Porter Moser
Head coach Porter Moser of the Loyola Ramblers celebrates after defeating Illinois Fighting Illini in the second round game of the 2021 NCAA Men’s Basketball Tournament at Bankers Life Fieldhouse on March 21, 2021 in Indianapolis, Indiana. | Sarah Stier/Getty Images

Oddsmakers’ consensus has Ramblers winning but not covering against Beavers in NCAA Tournament

LAS VEGAS — Of a select group of professional handicappers tapped to dissect today’s Loyola-Oregon State hoops game, Matt Youmans connected a centenarian nun to legendary rockers.

“Loyola is a well-coached team that’s a combination of Led Zeppelin and Sister Jean — old and wise, but ready to rock and roll,” says the Vegas Stats & Information Network (VSiN) senior writer-broadcaster, who once covered Chicago teams for The Times of Northwest Indiana.

“Underdogs are barking in this tournament, and Oregon State plus seven is probably the sharper way to play this. In the end, it’s ‘Ramble On.’ Loyola wins in a close one.”

A quintet consensus is dialed in on the Beavers (19-12) at about plus 6.5 points against the Ramblers (26-4) in a Midwest Regional semifinal in Indianapolis.

The Ramblers don’t cover but they survive and advance to play the Syracuse-Houston victor in the Elite Eight.

A common theme is that Oregon State has been the most impressive team from the most impressive conference, the Pac-12, and that it’ll test Loyola.

The 12th-seeded Beavers defeated both No. 5 seed Tennessee and No. 4 seed Oklahoma State as underdogs. In fact, they have covered 12 of their last 13 games, just one of those as a favorite.

Kelly Stewart took the 6.5, sprinkling some on the Oregon State moneyline of +235 — to win 2.35 times her investment.

“I know a lot of people who think this is the end of the road for the Beavers, who have been underdogs in every game since Feb. 1,” Stewart said. “But the Pac-12 has proven it deserves some respect.”

Oregon, UCLA and USC are the other Pac-12 squads still alive in the NCAA Tournament, while the Big East, Southeastern and Atlantic Coast conferences all have two teams remaining.

Youmans nabbed Oregon State and seven points, and Ron Boyles and Conner Streeter, who rave about Loyola coach Porter Moser, also lean that way. Tom Barton favors under the 125.5 total.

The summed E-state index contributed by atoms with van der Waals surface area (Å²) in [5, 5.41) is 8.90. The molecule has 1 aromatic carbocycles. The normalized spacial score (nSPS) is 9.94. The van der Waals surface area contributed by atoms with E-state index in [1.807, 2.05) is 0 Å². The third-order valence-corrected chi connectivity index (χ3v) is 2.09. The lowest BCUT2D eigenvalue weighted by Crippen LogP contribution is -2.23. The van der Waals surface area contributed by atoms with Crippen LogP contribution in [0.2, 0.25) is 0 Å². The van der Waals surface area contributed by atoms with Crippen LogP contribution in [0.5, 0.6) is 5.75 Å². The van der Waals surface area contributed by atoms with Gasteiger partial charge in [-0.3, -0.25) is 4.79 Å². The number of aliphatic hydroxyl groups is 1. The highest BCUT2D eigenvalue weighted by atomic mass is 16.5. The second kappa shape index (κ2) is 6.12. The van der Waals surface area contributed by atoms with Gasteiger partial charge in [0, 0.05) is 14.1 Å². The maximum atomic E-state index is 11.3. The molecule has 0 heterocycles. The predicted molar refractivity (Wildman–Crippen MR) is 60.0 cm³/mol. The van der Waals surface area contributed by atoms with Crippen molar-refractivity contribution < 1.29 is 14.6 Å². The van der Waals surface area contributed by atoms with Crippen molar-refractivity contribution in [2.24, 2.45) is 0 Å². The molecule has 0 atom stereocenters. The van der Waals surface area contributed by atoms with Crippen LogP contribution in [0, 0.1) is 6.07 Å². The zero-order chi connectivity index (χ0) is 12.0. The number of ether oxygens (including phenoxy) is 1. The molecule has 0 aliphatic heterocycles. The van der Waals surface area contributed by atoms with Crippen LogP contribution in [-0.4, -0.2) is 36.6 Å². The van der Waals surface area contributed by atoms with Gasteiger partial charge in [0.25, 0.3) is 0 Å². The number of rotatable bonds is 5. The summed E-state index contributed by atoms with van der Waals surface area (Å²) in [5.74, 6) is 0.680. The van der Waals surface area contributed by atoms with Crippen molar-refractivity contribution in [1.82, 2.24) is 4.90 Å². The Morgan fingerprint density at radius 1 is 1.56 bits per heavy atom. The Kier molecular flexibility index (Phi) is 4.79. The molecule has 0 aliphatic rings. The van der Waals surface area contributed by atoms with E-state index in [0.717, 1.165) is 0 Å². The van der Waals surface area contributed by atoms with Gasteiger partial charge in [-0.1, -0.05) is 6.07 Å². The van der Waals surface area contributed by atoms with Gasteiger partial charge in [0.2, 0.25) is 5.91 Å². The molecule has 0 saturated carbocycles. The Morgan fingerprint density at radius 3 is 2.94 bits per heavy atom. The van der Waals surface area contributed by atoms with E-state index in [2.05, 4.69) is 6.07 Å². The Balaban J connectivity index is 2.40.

“Because that Loyola defense is still underrated,” said the Long Island punter and nationally syndicated SportsGarten talk-show host.

Nineteen of the Ramblers’ last 20 foes have scored 60 points or fewer, and they allow a national-low 56.1 points. They zapped No. 1 seed Illinois 71-58 in the second round.

Loyola has only sharpened its defense, which has been stingier over its last three games than everyone left in the tournament but Baylor.

Boyles envies bettor Jim Root’s $10 ticket on Loyola to win it all, at 1,500-1 odds. That offers Root, who runs the popular and insightful Chicago-based Three-Man Weave college hoops site, valuable leveraging options.

Today, the Ramblers’ title odds range from +900 to +1400.

“Oregon State is red-hot right now,” Boyles said. “I’d take the points.”

Streeter, the professional alias of an offshore gambler, has the Beavers plus 7.5 points. He, too, envisions a slog of a game that puts a premium on an underdog getting more than a few points.

“You have to give credence to what the Pac-12 has done. Oregon State has four wins against those three [Pac-12] teams still in the Sweet 16,” Streeter said. “Loyola runs a great offense and values possessions, which are huge assets.

“They eventually just bleed people out, letting them make mistakes.”

Leaving them dazed and confused, fools in the rain.


Late last Saturday morning, Circa Sports odds on Life Is Good to NOT win the Kentucky Derby were -450 when vigilant customers could have made guaranteed-winning bets.

Halley’s Comet comes around more frequently. “. . . an opportunity for free money,” wrote Circa director Matthew Metcalf on Twitter.

Horse Racing Nation reported that the bay colt was out of the Derby, with a left-hind leg injury, at 12:37 p.m. At 12:56, Metcalf wrote that Circa had removed Life Is Good from its menu.

Circa’s Yes/No propositions are unique in the industry. Metcalf and operations manager Jeffrey Benson have keen senses of humor, too, having placed 99-1 odds on Gretzky the Great.

Anyone reacting quickly, but coolly, could have put $450 on No, knowing it was a winner, to net $100. The typical customer limit is $1,000, which can be doubled upon request.

“So, in theory, someone could have gotten $2,000 down,” said Metcalf in a text message. Alas, he confirms that nobody made such a “No” wager within that narrow window.

A single four-figure bet wouldn’t have raised an eyebrow. A doubling request or small wave of action would have piqued Metcalf’s interest. Worst case, Circa might have lost less than $500.

Maybe it didn’t qualify for a sequel to “The Sting.” But for a little while, Vegas bettors had a sure thing.


Expect those record national January betting figures, to which we referred last week, to increase when February and March numbers are revealed. That will likely mark eight consecutive record-setting months for legal U.S. sports wagering.

January hit $4.6 billion — Illinois contributed $581 million, fourth on the state list. February will include Super Bowl figures, March, the NCAA Tournament.

Plus, North Carolina joined the fray March 18, boosting such legal jurisdictions to 22.

Louisiana, Maryland, South Dakota and Washington state have legalized sports betting but are formulating operational guidelines. That will make 26. Seventeen additional states have bills coagulating in their legislatures.

“We’ll be bigger than U.S. Steel,” went the famous quote in “The Godfather” that might be more pertinent to sports betting.


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